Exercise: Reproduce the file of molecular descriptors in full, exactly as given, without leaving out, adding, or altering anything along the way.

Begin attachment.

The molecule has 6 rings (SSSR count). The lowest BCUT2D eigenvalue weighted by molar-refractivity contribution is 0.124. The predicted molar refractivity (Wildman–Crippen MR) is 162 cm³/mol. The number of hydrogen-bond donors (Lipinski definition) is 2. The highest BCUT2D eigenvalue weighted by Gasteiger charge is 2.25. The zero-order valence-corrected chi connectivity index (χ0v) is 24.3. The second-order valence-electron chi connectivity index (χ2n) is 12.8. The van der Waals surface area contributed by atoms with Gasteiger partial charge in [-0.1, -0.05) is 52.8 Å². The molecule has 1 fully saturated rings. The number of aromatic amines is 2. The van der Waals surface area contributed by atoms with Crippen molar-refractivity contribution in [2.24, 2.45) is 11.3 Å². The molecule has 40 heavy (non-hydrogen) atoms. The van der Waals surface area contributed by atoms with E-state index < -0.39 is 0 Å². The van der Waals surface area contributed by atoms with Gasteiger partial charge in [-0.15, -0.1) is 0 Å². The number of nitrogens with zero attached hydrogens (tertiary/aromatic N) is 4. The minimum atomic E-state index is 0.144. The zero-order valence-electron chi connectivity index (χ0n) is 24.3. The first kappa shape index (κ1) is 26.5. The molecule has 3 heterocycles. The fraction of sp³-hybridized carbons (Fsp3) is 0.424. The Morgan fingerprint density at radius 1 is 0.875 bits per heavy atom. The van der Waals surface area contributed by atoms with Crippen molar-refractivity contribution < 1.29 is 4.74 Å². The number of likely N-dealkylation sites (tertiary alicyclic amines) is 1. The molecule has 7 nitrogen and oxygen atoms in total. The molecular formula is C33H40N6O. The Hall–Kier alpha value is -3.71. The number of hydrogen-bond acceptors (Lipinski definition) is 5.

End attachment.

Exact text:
The molecule has 6 rings (SSSR count). The lowest BCUT2D eigenvalue weighted by molar-refractivity contribution is 0.124. The predicted molar refractivity (Wildman–Crippen MR) is 162 cm³/mol. The number of hydrogen-bond donors (Lipinski definition) is 2. The highest BCUT2D eigenvalue weighted by Gasteiger charge is 2.25. The zero-order valence-corrected chi connectivity index (χ0v) is 24.3. The second-order valence-electron chi connectivity index (χ2n) is 12.8. The van der Waals surface area contributed by atoms with Gasteiger partial charge in [-0.1, -0.05) is 52.8 Å². The molecule has 1 fully saturated rings. The number of aromatic amines is 2. The van der Waals surface area contributed by atoms with Crippen molar-refractivity contribution in [2.24, 2.45) is 11.3 Å². The molecule has 40 heavy (non-hydrogen) atoms. The van der Waals surface area contributed by atoms with E-state index < -0.39 is 0 Å². The van der Waals surface area contributed by atoms with Gasteiger partial charge in [-0.15, -0.1) is 0 Å². The number of nitrogens with zero attached hydrogens (tertiary/aromatic N) is 4. The minimum atomic E-state index is 0.144. The zero-order valence-electron chi connectivity index (χ0n) is 24.3. The first kappa shape index (κ1) is 26.5. The molecule has 3 heterocycles. The fraction of sp³-hybridized carbons (Fsp3) is 0.424. The Morgan fingerprint density at radius 1 is 0.875 bits per heavy atom. The van der Waals surface area contributed by atoms with Crippen molar-refractivity contribution < 1.29 is 4.74 Å². The number of likely N-dealkylation sites (tertiary alicyclic amines) is 1. The molecule has 7 nitrogen and oxygen atoms in total. The molecular formula is C33H40N6O. The Hall–Kier alpha value is -3.71. The number of hydrogen-bond acceptors (Lipinski definition) is 5.